Brotherhoods multiplayer, and the continued competitive gameplay the series has had since, is beautifully original. Players attempt to score points by stealthily assassinating specific enemy players in a small slice of historical fiction, using social stealth to disappear in with a sea of computer-controlled automatons. Wanton chaos is punished--youre a scalpel, not a sledgehammer--and great reward is found in learning the mechanics and gracefully acting as a blade in the crowd.
1. Mass Effect 3
Who would have thought that now, nearly a full year after Mass Effect 3's polarizing ending ignited the nerd riot of the century (or year, or... week, or... look, nerds rage, OK?), people would still be consumed in the game's wave-based online multiplayer? Like, playing the hell out of it? Spending money on it? And clamoring for more multiplayer DLC? Surely not the commenters on the first preview we wrote about the cooperative mode, who said, "Even if i don't know what the multiplayer is about, the fact alone that it exists is a bad sign, period."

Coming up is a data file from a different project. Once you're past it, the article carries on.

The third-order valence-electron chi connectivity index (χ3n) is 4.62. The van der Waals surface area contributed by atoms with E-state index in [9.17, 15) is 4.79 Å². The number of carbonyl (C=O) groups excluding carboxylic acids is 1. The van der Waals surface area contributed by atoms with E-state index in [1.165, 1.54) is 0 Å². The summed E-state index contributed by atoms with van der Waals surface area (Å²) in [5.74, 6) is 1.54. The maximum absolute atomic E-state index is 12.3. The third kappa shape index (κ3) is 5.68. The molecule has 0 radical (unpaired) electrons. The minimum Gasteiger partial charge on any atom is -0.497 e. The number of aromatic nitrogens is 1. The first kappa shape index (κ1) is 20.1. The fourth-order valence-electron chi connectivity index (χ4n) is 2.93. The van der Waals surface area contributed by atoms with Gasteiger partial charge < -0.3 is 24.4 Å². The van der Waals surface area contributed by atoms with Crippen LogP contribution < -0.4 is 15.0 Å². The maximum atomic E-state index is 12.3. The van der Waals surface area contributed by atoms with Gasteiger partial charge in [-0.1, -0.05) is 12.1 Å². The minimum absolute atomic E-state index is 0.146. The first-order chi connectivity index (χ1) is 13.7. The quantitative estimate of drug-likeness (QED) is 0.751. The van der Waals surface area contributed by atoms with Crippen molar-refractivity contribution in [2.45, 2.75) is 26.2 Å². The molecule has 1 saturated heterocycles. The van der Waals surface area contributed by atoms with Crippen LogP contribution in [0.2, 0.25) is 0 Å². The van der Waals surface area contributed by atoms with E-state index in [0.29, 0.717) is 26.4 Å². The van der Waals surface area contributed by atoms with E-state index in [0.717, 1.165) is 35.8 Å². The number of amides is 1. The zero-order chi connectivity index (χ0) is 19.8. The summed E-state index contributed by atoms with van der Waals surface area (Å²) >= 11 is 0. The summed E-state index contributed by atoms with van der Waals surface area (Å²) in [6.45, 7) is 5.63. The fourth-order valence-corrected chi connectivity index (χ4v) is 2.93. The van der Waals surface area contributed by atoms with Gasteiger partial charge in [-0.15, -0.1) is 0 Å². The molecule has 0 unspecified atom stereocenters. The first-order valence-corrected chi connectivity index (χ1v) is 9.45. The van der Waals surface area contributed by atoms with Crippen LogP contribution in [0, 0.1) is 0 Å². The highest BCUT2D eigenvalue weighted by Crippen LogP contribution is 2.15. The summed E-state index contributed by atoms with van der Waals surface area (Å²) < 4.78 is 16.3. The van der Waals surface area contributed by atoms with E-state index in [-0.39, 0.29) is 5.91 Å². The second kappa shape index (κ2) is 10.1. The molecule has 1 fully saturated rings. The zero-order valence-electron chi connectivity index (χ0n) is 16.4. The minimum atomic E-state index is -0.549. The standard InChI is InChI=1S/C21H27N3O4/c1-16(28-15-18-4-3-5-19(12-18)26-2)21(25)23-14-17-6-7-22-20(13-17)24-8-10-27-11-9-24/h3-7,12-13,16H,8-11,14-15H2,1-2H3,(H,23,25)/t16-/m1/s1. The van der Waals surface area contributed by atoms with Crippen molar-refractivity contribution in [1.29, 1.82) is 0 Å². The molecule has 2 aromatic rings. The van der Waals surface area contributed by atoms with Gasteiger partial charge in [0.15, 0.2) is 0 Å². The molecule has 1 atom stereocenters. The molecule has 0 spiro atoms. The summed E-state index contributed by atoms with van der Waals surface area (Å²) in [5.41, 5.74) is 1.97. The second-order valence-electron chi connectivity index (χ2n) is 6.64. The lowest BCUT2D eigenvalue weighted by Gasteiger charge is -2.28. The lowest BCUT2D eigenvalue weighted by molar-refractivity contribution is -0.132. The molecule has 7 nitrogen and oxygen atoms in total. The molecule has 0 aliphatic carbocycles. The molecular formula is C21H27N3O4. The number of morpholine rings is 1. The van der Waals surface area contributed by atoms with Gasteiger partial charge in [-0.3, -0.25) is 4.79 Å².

But it wasn't a bad sign. Between the wide variety of enemy types and fine-tuned combat, Mass Effect 3's multiplayer proved to be an utterly thrilling experience. Fighting off waves of enemies with friends was more fulfilling than wed ever expected. Character classes and unlockable upgrades made for incredibly varied gameplay, and the addition of booster pack-style upgrades with randomized gear and results made the itemization unreasonably addictive.
Lets give others the benefit of the doubt
There are, of course, some examples of multiplayer being added to single-player franchises that didnt turn out as strong. BioShock 2s team deathmatch wasnt all that impressive, and Spec Ops: The Lines competitive side by and large completely undermined everything the game was trying to say. More often than not, however, the trend shows that good single-player games can become good multiplayer games without sacrificing the solo campaign, and thats something we hope to see continued in the coming years.